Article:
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Location: Auckland, New Zealand

Wednesday, November 03, 2010

Tobacco industry report seeks phase out

Anti-smoking group Te Reo Marama says the Maori Affairs select committee report on the tobacco industry is just what it was hoping for.

Spokesperson Shane Bradbrook says Maori have been disproportionately affected by tobacco, and adoption of the committee's recommendations will give Maori communities a way to fight back

The report, tabled in Parliament today, which recommends a smoke- free New Zealand by 2025, a ban on shop displays, mandatory plain packaging for cigarettes and loose tobacco and a ban on smoking in cars and public places.

Mr Bradbrook says the committee did not lose its Maori focus, despite the fact smoking is an equal opportunity killer.

“The things we were looking for in the report were kaupapa-centric measures that will help out people and that’s in the report, they’re saying Maori should take control of this, both whaanu and iwi, and it should go towards kaupapa tikanga-based,” he says.

Iwi like Ngati Kahungunu are already adopting tikanga-based measures to fight tobacco use.


Waikato River Authority co-chair Tukoroirangi Morgan is says the appointment of former National cabinet minister John Luxton to sit alongside his is a sign the Crown is serious about getting the river cleaned up.

Mr Luxton, a Waikato farmer, also chairs Dairy NZ, a research and advocacy organisation funded by a levy on milksolids.

The authority, which is charged with spending $210 million over 30 years, has five iwi and five Crown appointees.

Mr Morgan says the former Maori affairs minister should help bind the two sides.

The other Crown appointees are Environment Waikato chairman Peter Buckley, Waipa District mayor Alan Livingston, forest manager Sally Strang, and resource management consultant Jenni Vernon.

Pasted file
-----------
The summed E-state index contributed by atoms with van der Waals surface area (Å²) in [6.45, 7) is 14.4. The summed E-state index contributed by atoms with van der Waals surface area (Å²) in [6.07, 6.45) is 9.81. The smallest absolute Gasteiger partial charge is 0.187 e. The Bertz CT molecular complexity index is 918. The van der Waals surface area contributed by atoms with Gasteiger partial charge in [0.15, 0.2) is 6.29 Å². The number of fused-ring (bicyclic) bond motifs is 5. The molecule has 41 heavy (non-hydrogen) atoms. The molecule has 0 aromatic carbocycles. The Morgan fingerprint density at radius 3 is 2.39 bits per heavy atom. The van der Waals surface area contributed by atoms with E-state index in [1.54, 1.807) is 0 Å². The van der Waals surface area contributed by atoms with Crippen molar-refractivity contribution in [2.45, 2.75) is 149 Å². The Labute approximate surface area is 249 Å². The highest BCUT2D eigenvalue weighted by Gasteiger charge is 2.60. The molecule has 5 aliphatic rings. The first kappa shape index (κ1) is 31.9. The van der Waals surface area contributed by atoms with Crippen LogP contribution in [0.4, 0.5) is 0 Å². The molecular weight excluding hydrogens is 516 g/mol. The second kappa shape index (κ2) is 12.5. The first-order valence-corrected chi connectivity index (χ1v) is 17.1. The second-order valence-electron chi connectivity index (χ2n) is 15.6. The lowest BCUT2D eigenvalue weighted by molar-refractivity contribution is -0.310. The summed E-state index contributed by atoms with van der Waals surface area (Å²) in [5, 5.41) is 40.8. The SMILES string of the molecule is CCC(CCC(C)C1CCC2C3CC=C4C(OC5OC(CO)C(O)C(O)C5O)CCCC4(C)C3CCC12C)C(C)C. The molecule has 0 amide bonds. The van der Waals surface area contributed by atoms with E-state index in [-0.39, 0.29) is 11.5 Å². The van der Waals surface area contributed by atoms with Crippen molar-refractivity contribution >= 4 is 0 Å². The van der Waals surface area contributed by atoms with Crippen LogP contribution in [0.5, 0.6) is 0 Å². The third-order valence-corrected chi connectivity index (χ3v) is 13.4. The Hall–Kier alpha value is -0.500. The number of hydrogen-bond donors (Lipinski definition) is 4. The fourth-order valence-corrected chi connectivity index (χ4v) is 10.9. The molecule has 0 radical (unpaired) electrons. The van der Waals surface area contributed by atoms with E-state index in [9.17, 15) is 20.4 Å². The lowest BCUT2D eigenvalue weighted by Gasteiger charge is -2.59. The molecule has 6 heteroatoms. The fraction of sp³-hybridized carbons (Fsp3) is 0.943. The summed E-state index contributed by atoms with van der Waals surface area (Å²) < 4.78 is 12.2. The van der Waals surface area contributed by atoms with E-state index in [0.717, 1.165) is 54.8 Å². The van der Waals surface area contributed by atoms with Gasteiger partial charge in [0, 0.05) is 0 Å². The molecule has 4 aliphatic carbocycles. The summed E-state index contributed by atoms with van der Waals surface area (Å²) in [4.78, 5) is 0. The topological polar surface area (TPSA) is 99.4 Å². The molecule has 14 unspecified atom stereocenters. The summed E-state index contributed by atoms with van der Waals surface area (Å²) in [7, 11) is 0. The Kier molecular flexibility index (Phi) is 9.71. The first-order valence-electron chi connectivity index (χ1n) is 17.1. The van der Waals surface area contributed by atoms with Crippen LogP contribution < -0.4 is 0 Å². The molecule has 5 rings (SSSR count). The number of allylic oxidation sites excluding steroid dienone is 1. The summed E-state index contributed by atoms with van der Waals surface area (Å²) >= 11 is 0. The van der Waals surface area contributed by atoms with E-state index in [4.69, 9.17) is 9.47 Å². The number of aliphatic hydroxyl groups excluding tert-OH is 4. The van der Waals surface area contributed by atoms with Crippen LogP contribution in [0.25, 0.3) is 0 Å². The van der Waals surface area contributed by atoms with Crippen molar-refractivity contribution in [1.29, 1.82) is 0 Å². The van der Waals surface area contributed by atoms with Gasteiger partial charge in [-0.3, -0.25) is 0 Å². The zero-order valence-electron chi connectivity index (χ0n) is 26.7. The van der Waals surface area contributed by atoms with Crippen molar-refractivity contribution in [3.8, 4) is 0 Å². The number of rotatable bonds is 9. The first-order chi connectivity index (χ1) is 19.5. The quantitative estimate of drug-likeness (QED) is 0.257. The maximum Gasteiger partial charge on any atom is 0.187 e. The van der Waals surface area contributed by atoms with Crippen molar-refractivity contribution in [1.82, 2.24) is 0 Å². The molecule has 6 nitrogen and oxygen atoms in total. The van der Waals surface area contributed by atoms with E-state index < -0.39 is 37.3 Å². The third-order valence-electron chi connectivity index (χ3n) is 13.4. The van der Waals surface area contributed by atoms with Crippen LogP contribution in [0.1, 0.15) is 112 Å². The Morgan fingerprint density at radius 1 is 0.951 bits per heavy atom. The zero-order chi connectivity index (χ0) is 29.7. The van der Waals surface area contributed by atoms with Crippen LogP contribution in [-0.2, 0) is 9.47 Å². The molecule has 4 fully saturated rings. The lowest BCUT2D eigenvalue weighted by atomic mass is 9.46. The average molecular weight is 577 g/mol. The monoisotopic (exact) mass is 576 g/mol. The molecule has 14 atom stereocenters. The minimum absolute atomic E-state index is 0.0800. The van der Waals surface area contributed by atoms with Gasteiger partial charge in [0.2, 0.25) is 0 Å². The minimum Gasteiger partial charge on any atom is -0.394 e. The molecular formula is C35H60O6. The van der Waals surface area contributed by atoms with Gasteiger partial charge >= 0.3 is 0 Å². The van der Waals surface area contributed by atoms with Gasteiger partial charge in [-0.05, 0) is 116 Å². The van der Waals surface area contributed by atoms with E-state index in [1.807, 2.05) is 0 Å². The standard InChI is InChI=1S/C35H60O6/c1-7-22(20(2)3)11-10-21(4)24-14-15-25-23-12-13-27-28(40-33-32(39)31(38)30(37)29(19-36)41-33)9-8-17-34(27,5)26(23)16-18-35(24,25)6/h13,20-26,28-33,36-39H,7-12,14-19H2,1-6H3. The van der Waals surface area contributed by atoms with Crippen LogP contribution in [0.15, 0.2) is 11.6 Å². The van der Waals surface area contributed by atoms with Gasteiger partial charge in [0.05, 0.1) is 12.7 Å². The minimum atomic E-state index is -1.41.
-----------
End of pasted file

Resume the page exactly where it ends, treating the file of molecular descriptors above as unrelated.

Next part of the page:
A reggae band that formed to bring in the millennium is taking its music to the streets, literally.

Singer and guitarist Jack Karetu says Sons of Io started in 1999 on a music course at Te Wananga O Aotearoa's Gisborne campus, with the target of performing in New Years celebrations.

They're still playing original music around the country, and Mr Karetu says they don't wait for others to promote their sounds ... as motorists were finding out in Auckland today with band member selling the EP to motorists for a koha.

Proceeds from the CDs go into more recordings.


Labour Party leader Phil Goff is endorsing the recommendations from the Maori affairs select committee inquiry into the tobacco industry.

Mr Goff says he would love to see the end of tobacco sales within 15 years and fully supports measures such as banning point of sale advertising and plain packaging.

But he says the Government is going the wrong way, with $12 million cut from smoking cessation programmes in this year's Budget.

“It's about giving people a helping hand which is why you’ve got to provide that positive support for people to break away from it as well. Millions f dollars are spent each year on the costs of smoking. One in two smokers will ultimately die from smoking-related diseases. The time has come to turn our backs on tobacco and do it in as quick a manner as we can,” Mr Goff says.


Former National Party Maori vice president Sir Wira Gardiner has been made chair of Te Papa Tongarewa.

Sir Wira, who was appointed to the board just over a year ago, says he's conscious the national museum is unlikely to get any extra government funding in the current economic climate, so the emphasis will be on finding smarter ways to use existing resources.

“The funds we get, about 40, 50 percent come from the government. We raise money ourselves. We get sponsorships. We get people who donate significant money or funds or resources to us to help us. And so I think we’re all right, but I think there’s a much more general question New Zealanders have to face and that’s how we manage not only Te Papa, the national museum, but also Auckland, Christchurch and Dunedin museums,” Sir Wira says.

He's keen to see more cooperation between the country's museums.


Rotorua's deputy mayor says the city's Maori will benefit from its confirmation as an international airport.

Trevor Maxwell from Ngati Rangiwewehi says continuation of twice weekly direct flights from Sydney was conditional on uptake, and the service has come through its trial period with bookings far exceeding expectations.

As well as boosting tourist numbers, the flights have given whanau in Australia a more direct way home for hui and tangi.

The Sulphur City is now keen to see direct flights from Brisbane and Melbourne.


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